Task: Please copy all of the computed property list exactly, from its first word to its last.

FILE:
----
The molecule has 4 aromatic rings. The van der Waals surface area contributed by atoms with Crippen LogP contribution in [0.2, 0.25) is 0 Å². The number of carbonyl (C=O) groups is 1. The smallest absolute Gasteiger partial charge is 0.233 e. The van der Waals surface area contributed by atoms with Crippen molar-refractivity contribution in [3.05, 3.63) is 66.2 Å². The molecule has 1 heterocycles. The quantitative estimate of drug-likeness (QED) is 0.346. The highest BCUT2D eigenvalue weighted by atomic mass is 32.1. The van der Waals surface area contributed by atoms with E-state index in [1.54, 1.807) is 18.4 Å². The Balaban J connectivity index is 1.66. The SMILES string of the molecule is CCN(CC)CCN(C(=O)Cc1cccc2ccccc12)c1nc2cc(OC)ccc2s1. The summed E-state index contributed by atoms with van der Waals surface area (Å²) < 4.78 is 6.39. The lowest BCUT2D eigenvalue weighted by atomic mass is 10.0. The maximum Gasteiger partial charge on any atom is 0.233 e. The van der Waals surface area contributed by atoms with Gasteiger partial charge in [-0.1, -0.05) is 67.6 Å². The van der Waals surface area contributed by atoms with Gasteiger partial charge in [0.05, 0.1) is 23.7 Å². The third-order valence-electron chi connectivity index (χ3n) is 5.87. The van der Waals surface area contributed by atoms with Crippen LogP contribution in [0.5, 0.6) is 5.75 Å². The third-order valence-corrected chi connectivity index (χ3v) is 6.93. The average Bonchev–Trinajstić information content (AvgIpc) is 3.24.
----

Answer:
The molecule has 4 aromatic rings. The van der Waals surface area contributed by atoms with Crippen LogP contribution in [0.2, 0.25) is 0 Å². The number of carbonyl (C=O) groups is 1. The smallest absolute Gasteiger partial charge is 0.233 e. The van der Waals surface area contributed by atoms with Crippen molar-refractivity contribution in [3.05, 3.63) is 66.2 Å². The molecule has 1 heterocycles. The quantitative estimate of drug-likeness (QED) is 0.346. The highest BCUT2D eigenvalue weighted by atomic mass is 32.1. The van der Waals surface area contributed by atoms with E-state index in [1.54, 1.807) is 18.4 Å². The Balaban J connectivity index is 1.66. The SMILES string of the molecule is CCN(CC)CCN(C(=O)Cc1cccc2ccccc12)c1nc2cc(OC)ccc2s1. The summed E-state index contributed by atoms with van der Waals surface area (Å²) < 4.78 is 6.39. The lowest BCUT2D eigenvalue weighted by atomic mass is 10.0. The maximum Gasteiger partial charge on any atom is 0.233 e. The van der Waals surface area contributed by atoms with Gasteiger partial charge in [-0.1, -0.05) is 67.6 Å². The van der Waals surface area contributed by atoms with Gasteiger partial charge in [0.05, 0.1) is 23.7 Å². The third-order valence-electron chi connectivity index (χ3n) is 5.87. The van der Waals surface area contributed by atoms with Crippen LogP contribution in [0.5, 0.6) is 5.75 Å². The third-order valence-corrected chi connectivity index (χ3v) is 6.93. The average Bonchev–Trinajstić information content (AvgIpc) is 3.24.